Lifetime Gifts: Non-Tax Considerations

Adler & Adler, PLLC Team

In some cases, a lifetime gift is inappropriate, either because of the size of the prospective donor’s estate, the donor’s age, or the nature of the estate assets. It is important, therefore, to consider whether large gifts are contraindicated.

Size of Estate an Important Factor

Examples one sees of lifetime gifts commonly involve people of wealth. Lifetime gifts are seldom the solution to the estate planning problems of the persons who own a modest estate.

Fixed rules cannot be established dictating when a gift should or should not be made, but it may be stated as a general proposition that the greatest advantages of the lifetime gift accrue to large estates, and that the advantages diminish and the disadvantages increase as the estate grows smaller in size.


The younger person does not know what problems may arise in the years to come; what needs for cash or property may present themselves. Properties given away now may prove to be the ones required for future needs. The uncertainty of the future makes it difficult to determine how far to proceed with a lifetime gift program. For younger persons it may be wise to consider hedging with life insurance owned by an irrevocable life insurance trust.

Nature of Estate

The nature and character of the estate retained by the donor may enter into the picture from the lifetime gifting standpoint. Larger gifts might be justifiable where the donor retains conservative investments of relatively stable value and income-producing ability, than could possibly be justified where the estate consists principally of speculative business interests. Lifetime gifts must be carefully considered when the donor’s assets are not sufficiently diversified to assure stability of values and income, and particularly when those assets consist principally of business interests in partnerships or close corporations whose future is not certain.

Relationship of the Gift Beneficiaries

Another factor to be considered is the relationship to the donor of the person who is receiving the gift. Particularly important in this connection is the stability of the relationship between the donor and the donee. Gifts have been made to children who later became estranged from the parents and put the donated property to a use detrimental to the interests of the parents or themselves. The future of family relationships is hard to predict in some instances; and in any case, a lifetime gift program must be considered carefully.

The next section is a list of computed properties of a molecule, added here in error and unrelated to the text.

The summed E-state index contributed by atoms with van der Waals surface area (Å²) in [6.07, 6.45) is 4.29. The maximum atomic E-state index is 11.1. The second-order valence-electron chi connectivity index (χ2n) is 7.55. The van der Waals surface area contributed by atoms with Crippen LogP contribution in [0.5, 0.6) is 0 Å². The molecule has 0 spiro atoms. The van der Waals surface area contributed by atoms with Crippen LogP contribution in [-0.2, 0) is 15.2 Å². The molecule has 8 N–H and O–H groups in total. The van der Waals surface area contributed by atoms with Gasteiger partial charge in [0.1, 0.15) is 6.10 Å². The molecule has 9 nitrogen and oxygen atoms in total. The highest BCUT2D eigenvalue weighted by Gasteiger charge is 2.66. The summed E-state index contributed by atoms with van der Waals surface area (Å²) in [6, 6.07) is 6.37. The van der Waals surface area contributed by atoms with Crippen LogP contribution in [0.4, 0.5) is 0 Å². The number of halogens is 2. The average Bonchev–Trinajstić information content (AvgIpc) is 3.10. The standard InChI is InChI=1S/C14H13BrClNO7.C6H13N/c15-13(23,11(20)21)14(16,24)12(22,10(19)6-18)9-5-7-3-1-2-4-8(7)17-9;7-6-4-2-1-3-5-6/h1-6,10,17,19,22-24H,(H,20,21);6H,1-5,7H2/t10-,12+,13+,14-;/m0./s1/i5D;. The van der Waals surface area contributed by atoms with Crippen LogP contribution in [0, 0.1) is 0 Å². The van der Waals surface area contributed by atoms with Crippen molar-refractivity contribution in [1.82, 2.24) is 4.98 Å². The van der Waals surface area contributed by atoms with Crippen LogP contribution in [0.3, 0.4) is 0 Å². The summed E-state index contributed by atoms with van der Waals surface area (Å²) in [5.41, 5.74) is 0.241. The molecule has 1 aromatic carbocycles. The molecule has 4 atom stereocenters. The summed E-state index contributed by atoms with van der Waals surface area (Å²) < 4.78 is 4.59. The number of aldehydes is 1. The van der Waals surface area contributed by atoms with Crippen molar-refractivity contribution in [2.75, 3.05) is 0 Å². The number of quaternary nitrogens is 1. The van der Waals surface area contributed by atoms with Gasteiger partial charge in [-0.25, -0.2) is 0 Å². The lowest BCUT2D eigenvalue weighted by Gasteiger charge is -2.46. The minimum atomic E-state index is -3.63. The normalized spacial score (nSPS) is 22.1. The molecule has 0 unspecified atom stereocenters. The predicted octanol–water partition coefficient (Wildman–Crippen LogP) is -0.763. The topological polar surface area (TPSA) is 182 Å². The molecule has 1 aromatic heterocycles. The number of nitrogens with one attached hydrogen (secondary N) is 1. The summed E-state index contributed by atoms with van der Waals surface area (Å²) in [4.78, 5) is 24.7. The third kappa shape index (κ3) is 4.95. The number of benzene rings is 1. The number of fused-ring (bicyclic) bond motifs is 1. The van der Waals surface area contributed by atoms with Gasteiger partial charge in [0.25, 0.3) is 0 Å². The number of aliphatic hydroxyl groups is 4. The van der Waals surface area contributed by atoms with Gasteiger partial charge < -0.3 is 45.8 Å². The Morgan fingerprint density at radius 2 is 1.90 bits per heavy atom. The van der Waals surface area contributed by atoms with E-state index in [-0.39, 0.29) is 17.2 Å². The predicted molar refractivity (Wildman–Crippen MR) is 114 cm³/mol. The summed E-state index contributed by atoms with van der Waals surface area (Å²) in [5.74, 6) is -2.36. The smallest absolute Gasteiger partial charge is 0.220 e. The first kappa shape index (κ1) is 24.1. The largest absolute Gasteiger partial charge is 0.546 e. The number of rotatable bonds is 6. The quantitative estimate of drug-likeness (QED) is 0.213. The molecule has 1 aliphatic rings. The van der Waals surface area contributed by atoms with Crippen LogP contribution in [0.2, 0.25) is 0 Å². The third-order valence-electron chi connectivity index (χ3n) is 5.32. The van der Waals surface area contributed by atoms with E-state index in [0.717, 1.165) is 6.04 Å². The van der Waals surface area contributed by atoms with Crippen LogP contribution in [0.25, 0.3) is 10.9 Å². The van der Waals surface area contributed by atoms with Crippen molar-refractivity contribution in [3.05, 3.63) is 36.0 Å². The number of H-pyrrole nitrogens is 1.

Underlying Problem Lies in Uncertainty of Future

A prospective donor should realize that, in order to obtain the tax benefits from a lifetime gift, he or she must make the gift irrevocably. And such an irrevocable step should not be taken lightly, or without the assurance that what is left after the gift will meet all future contingencies.

One potential solution for solving the dilemma of giving away money that you might need is through the utilization of Spousal Limited Access Trusts (SLATs).

Neither foresight nor imagination can predict what the financial conditions or family circumstances an individual may be in later years, or what changes will be made in the tax or other laws. Unfortunately, some individuals who have made outright gifts of property or created irrevocable trusts have later found themselves unable to respond to changed financial, legal or family conditions. A lifetime gifting plan must be pursued carefully. The preceding discussion has been presented not with a view towards discouraging the making of large gifts, but rather in order to point up the kinds of questions that ought to be asked before such gifts are made.

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